The famed red and white sand dunes in the Vietnamese coastal town of Mui Ne, some 200 kilometers off of Ho Chi Minh City, is nature’s massive arena for what is considered to be one the most breathtaking sunrise you can ever witness on this side of the continent. While we naturally prepared for the likelihood of a disappointment, we still carried on with the plan to see what the hoopla is about. Continue reading
“Al fresco dining” takes on a decidedly different meaning at Fortuna Tropical Upland Resort, a newly-developed eco-tourism destination right in the heart of Socorro in Oriental Mindoro. Being primarily an agricultural town, Socorro is often skipped by both seasonal travelers and fellow Mindorenos in favor of the beaches in neighboring localities. But with the combined efforts of the local government and the DoT to resuscitate tourism, this once sleepy town slowly gains recognition for its natural wonders and undeniable rural charm. Continue reading
With its swaying palm trees, ruggedly forested topography, and a long stretch of white sandy beaches, the group of islands in Bulalacao, Oriental Mindoro is everything you would hope for in an untainted tropical heaven. And, like paradise, it is difficult to reach – about 8-10 hours of combined land and sea travel from Metro Manila. Continue reading
The very name Venice conjures up images of romantic gondola rides, swanky al fresco dining, and – like Paris and Tokyo – the name alone is almost reason enough to make the trip.
When I saw how strikingly beautiful Venice is from the movies Italian Job and The Tourist, I prayed the same way I did when I needed provisions for a trip to Sagada back in 2006. That trip nearly a decade ago kicked off my solo backpacking journey. The culprit then? Piolo and Juday’s insanely delightful on-screen chemistry in the Mountain Province-shot movie, Don’t Give Up On Us. Ang tindi! To put things into perspective, Venice was like my new Sagada. At admittedly, fan pala ako ni Esperanza. Hehehe! Continue reading
1. Get naked in an onsen
- Dipping in an onsen or hot spring is an integral part of the Japanese culture. The practice dates as far back as 552 AD and is believed to free oneself from carnal sins. It’s Japan’s answer to Korea’s jjimjilbang. Onsens or sentos are found in most hotels but the best ones are in the mountainous slopes with water supplied straight from its natural source. The experience can be a bit intimidating but once you get the hang of it (pun intended), it’s actually pretty liberating.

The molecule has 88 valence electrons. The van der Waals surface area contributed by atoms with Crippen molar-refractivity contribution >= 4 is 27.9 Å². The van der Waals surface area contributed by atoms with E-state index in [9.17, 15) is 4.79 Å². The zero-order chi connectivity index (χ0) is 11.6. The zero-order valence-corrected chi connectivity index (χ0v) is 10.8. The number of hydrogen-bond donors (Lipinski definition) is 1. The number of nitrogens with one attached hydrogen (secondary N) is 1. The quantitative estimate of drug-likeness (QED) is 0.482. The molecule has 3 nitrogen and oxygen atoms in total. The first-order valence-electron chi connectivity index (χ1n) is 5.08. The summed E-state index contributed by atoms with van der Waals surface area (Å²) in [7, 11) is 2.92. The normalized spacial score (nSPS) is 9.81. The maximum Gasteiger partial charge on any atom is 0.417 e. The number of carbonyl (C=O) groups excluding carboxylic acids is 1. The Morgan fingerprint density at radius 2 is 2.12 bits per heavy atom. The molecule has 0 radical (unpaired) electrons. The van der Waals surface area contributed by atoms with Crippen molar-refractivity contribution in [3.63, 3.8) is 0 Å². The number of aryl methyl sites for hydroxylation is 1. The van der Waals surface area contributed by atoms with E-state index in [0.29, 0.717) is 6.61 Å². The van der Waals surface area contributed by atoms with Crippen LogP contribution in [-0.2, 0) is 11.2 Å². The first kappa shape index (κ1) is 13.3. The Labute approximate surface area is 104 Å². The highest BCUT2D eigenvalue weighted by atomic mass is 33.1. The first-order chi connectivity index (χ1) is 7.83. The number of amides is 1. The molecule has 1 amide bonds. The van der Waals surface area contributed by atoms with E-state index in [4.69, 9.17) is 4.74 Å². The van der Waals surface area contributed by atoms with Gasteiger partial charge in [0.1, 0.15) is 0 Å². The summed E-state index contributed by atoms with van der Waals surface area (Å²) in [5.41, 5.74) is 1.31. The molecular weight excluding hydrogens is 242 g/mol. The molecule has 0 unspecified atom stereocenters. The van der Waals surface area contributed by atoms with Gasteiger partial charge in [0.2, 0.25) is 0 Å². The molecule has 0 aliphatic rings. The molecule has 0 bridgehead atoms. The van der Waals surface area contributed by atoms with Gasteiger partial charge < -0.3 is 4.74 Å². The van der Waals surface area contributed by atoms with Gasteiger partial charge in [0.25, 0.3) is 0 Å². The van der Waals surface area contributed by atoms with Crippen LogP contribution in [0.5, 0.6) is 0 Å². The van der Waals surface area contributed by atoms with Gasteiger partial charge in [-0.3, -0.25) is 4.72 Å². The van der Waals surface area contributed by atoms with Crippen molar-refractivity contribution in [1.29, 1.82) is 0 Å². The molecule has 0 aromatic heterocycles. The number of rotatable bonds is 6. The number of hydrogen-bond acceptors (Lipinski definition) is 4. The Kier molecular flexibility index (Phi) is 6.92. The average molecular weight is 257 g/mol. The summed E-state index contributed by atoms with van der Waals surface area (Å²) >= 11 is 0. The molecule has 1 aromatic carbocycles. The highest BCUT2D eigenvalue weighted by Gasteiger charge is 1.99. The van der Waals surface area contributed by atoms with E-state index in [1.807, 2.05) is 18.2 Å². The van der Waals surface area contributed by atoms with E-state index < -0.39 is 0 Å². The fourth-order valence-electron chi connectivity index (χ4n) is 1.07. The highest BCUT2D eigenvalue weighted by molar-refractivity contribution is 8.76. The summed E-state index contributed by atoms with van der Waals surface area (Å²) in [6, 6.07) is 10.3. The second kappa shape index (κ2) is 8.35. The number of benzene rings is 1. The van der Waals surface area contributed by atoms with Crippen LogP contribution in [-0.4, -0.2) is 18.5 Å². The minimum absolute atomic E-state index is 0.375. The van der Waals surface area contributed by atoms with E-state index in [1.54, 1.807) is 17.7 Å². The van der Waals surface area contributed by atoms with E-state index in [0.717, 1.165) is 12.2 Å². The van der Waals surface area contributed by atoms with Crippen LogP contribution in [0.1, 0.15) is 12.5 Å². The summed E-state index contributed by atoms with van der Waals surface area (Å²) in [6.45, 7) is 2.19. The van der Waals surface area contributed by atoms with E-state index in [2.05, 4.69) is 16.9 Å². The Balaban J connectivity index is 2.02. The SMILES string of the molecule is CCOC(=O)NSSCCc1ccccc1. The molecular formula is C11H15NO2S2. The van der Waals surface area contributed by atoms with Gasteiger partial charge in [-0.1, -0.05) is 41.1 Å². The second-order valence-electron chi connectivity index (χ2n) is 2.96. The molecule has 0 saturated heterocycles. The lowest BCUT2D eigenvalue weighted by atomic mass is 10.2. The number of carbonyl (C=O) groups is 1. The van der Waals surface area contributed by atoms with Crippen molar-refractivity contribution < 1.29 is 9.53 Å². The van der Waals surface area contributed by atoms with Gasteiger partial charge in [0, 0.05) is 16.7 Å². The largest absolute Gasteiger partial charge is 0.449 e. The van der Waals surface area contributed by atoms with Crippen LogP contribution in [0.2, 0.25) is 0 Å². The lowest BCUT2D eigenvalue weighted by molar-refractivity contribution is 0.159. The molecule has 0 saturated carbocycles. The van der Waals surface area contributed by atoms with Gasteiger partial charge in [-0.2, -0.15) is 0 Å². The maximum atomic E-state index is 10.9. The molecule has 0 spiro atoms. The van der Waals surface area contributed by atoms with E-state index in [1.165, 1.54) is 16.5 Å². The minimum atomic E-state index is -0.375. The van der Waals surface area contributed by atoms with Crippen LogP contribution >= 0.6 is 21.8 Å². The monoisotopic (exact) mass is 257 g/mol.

While browsing for alternative activities in Osaka, I came across an interesting write-up about an instant ramen museum not very far from the city. It was on a lazy Sunday morning when I decided to visit the Momofuku Ando Instant Ramen Museum in Ikeda, a quiet neighborhood about 35 minutes from downtown Osaka. I figured this was a perfect way to beat the swelling peak season crowd in the city. It would also be interesting to know the evolution the instant ramen has gone through over the years. These, and of course, a chance to create my very own cup noodles. Yup, a customized cup of umami goodness – from designing the container to selecting the toppings and soup base – all for just JPY 300 (PhP 112). Awesome! My inner Martha Stewart was thrilled.
Japan’s notoriety for being one of the most expensive destinations in the world has greatly affected its potential for tourism growth. But during the last few years, considerable efforts to put an end to this age-old rumor has become more and more palpable. Some of the perks visitors now enjoy include heavily discounted transportation passes, free wifi connection across the country, and generous tax deductions on certain purchases. A budget traveller like myself was even surprised to find out how seemingly affordable everything was during my first visit in autumn of 2014.
My 11-day journey in the land of the rising sun fittingly began in the culinary city of Osaka and ended in the country capital of Tokyo. And in between these two equally interesting destinations, I managed to squeeze in side trips to Kyoto, Hiroshima, Hakone, and Kawaguchiko (for Mt. Fuji) – all within a budget of PhP 57,000 (USD 1,280).
Whether you’re a serious traveler or a penny-pinching backpacker, hotel/ accommodation expenses can eat up a huge chunk of your travel budget. Thankfully, the hospitality industry revolution Japan has undergone over the last decade made it possible for both tourists and locals alike to find pocket-friendly accommodations. So to those looking to save a few yen without necessarily sacrificing their level of comfort, consider staying in the following on your next Japan trip: Continue reading